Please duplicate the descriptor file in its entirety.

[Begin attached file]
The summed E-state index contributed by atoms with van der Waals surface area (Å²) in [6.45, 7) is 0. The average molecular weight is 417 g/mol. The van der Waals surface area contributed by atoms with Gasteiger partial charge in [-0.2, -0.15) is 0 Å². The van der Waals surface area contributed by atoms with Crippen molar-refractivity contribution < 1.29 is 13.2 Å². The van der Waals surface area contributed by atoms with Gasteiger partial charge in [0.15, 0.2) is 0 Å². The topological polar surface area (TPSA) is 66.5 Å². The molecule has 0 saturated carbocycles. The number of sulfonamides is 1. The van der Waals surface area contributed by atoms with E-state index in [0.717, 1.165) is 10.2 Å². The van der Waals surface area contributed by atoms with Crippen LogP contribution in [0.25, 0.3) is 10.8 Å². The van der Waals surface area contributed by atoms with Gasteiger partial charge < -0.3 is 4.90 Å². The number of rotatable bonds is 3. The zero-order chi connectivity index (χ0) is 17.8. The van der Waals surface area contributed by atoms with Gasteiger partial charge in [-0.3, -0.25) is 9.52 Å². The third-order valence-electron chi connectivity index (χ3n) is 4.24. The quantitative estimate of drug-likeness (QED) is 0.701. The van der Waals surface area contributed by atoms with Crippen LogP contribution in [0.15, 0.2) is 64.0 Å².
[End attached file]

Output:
The summed E-state index contributed by atoms with van der Waals surface area (Å²) in [6.45, 7) is 0. The average molecular weight is 417 g/mol. The van der Waals surface area contributed by atoms with Gasteiger partial charge in [-0.2, -0.15) is 0 Å². The van der Waals surface area contributed by atoms with Crippen molar-refractivity contribution < 1.29 is 13.2 Å². The van der Waals surface area contributed by atoms with Gasteiger partial charge in [0.15, 0.2) is 0 Å². The topological polar surface area (TPSA) is 66.5 Å². The molecule has 0 saturated carbocycles. The number of sulfonamides is 1. The van der Waals surface area contributed by atoms with E-state index in [0.717, 1.165) is 10.2 Å². The van der Waals surface area contributed by atoms with Crippen LogP contribution in [0.25, 0.3) is 10.8 Å². The van der Waals surface area contributed by atoms with Gasteiger partial charge < -0.3 is 4.90 Å². The number of rotatable bonds is 3. The zero-order chi connectivity index (χ0) is 17.8. The van der Waals surface area contributed by atoms with Gasteiger partial charge in [-0.3, -0.25) is 9.52 Å². The third-order valence-electron chi connectivity index (χ3n) is 4.24. The quantitative estimate of drug-likeness (QED) is 0.701. The van der Waals surface area contributed by atoms with Crippen LogP contribution in [0.15, 0.2) is 64.0 Å².